Who doesn't want to be more productive?
Whether you're rushing to submit a book to your publisher, completing a proposal for a huge client, or finalizing that new app your team has been working on, being smarter, faster, and better will not only help you get the job done but also do so in an efficient and effective manner.
If you're curious as to how you could be all these things, then the latest bestseller from Pulitzer Prize winner and New York Times reporter Charles Duhigg, Smarter, Faster, Better, is for you.
In his latest book, Duhigg distills several themes critical to being more productive such as motivation, focus, goal-setting, decision-making, absorbing data, and managing others. Taken from his own experience with completing this book, he provides engaging stories and case studies on how productivity works and how we can apply those same principles to our mental processes and daily actions to be our most productive selves.
Here are my 3 Takeaways:
1. Establish Your "Why" and Make Small Decisions
When it comes to getting things done, motivation is oftentimes the bottleneck that prevents or prolongs completing a task or project. And since our productivity is affected by our motivation (or lack thereof), the author suggests establishing your "why" and making small decisions.
He explains that it would be much easier to act once we’re clear on why we need to act — when we can identify the underlying reason for getting something done when we care about something, and when we know the consequences or rewards of doing (or not doing) something.
If you ever find yourself lacking in motivation, learn to establish or reconnect with your “why” and be sure to start practicing making decisions and exerting your willpower, no matter how trivial the act may be. In fact, it’s better to seek out the small opportunities that give you a sense of control so as to gain momentum while doing a particularly difficult task. You’ll find that eventually, working on the task will be easier and more automatic.
2. Create Mental Models
The author explains the importance of creating mental models. Also known as mental forecasting, this process helps us anticipate and prepare for possible scenarios that we would otherwise be stressed about or fail at.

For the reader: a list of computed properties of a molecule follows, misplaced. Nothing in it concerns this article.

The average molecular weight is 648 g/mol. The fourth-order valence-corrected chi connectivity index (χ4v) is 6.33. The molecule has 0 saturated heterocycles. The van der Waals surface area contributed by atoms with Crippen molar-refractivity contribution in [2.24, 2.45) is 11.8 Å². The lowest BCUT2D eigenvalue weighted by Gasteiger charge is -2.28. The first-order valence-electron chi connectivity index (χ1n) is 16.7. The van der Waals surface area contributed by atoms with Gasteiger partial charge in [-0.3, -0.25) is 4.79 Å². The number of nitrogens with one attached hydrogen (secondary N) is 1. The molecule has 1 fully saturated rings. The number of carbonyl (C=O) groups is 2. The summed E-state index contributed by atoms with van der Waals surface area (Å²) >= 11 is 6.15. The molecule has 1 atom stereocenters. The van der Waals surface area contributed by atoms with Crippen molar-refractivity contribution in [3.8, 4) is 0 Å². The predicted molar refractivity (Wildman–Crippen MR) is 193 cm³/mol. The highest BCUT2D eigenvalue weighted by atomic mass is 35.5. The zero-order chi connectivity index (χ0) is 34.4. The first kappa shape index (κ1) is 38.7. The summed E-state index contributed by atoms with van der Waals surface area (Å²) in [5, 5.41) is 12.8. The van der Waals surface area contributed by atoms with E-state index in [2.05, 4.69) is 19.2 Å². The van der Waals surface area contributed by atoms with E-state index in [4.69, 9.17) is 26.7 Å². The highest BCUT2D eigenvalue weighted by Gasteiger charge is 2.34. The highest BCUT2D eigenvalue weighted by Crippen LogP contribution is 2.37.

The reason for this is that although habits and routines are certainly essential to being productive, these can sometimes cause tunnel vision and cloud our judgment when we encounter circumstances that are out of our control.
The author suggests getting in the habit of telling ourselves stories and answering questions such as:
What distractions might I encounter?
How should I handle these distractions?
What does success look like for me?
How will I know when I will have succeeded?
What are my next actions?
3. Being Productive Also Means Being Creative
Being productive doesn’t just mean applying the best tools or implementing the latest strategies. Oftentimes, productivity entails creativity in the most innovative sense.
Imagine you’re living in the 19th century and everyone is using horses as the main form of transportation. If you were simply trying to get to your destination sooner, then you would probably train horses to be faster. But if you wanted a different and more efficient method of traveling, then you’d have used an internal combustion engine to power a car.
The same innovative spirit is the reason for many discoveries and technologies we have today. Usually, it’s the ability to recognize and harness what others may have overlooked that makes us more productive. As Steve Jobs said, “Creativity is just connecting things.”
Sometimes, innovativeness also comes at a price. While sparks of inspiration may appear at seemingly random moments, a portion of creative breakthroughs are results of stressful and difficult situations. The author reminds us that oftentimes, fear and stress aren’t an end in themselves but necessary obstacles that pave the way for creativity as long as we push past them.
Share in the comments below: What areas of your business or life can you be smarter, faster, and better? If you've read this book, what are your takeaways?
Since one of the best ways to improve ourselves is to commit to continuous learning, this post is part of the blog mini-series called 3 Takeaways where I discuss three insights from thought-provoking leaders, books, and podcasts.
My purpose initially was to simply read more books, but the learnings were too valuable to keep to myself. My goal has since been to share the vital lessons that will help you be productive and free.
Want to read this book yourself?
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